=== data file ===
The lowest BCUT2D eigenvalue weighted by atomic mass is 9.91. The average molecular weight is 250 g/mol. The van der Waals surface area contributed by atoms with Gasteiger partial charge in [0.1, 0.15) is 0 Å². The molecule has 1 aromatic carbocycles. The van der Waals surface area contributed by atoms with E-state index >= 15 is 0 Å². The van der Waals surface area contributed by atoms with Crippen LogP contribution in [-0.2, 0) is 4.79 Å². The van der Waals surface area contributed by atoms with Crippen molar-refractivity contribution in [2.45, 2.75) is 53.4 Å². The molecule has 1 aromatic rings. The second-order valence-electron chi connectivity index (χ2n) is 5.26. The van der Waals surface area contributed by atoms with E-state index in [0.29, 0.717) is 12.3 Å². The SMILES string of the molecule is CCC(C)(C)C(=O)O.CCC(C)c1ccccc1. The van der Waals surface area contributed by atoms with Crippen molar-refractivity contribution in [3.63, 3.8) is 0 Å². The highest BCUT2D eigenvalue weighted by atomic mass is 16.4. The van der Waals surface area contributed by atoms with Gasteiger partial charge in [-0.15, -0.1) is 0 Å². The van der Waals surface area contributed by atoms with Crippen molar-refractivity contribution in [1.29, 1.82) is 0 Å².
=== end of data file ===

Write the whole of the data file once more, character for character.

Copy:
The lowest BCUT2D eigenvalue weighted by atomic mass is 9.91. The average molecular weight is 250 g/mol. The van der Waals surface area contributed by atoms with Gasteiger partial charge in [0.1, 0.15) is 0 Å². The molecule has 1 aromatic carbocycles. The van der Waals surface area contributed by atoms with E-state index >= 15 is 0 Å². The van der Waals surface area contributed by atoms with Crippen LogP contribution in [-0.2, 0) is 4.79 Å². The van der Waals surface area contributed by atoms with Crippen molar-refractivity contribution in [2.45, 2.75) is 53.4 Å². The molecule has 1 aromatic rings. The second-order valence-electron chi connectivity index (χ2n) is 5.26. The van der Waals surface area contributed by atoms with E-state index in [0.29, 0.717) is 12.3 Å². The SMILES string of the molecule is CCC(C)(C)C(=O)O.CCC(C)c1ccccc1. The van der Waals surface area contributed by atoms with Crippen molar-refractivity contribution in [3.63, 3.8) is 0 Å². The highest BCUT2D eigenvalue weighted by atomic mass is 16.4. The van der Waals surface area contributed by atoms with Gasteiger partial charge in [-0.15, -0.1) is 0 Å². The van der Waals surface area contributed by atoms with Crippen molar-refractivity contribution in [1.29, 1.82) is 0 Å².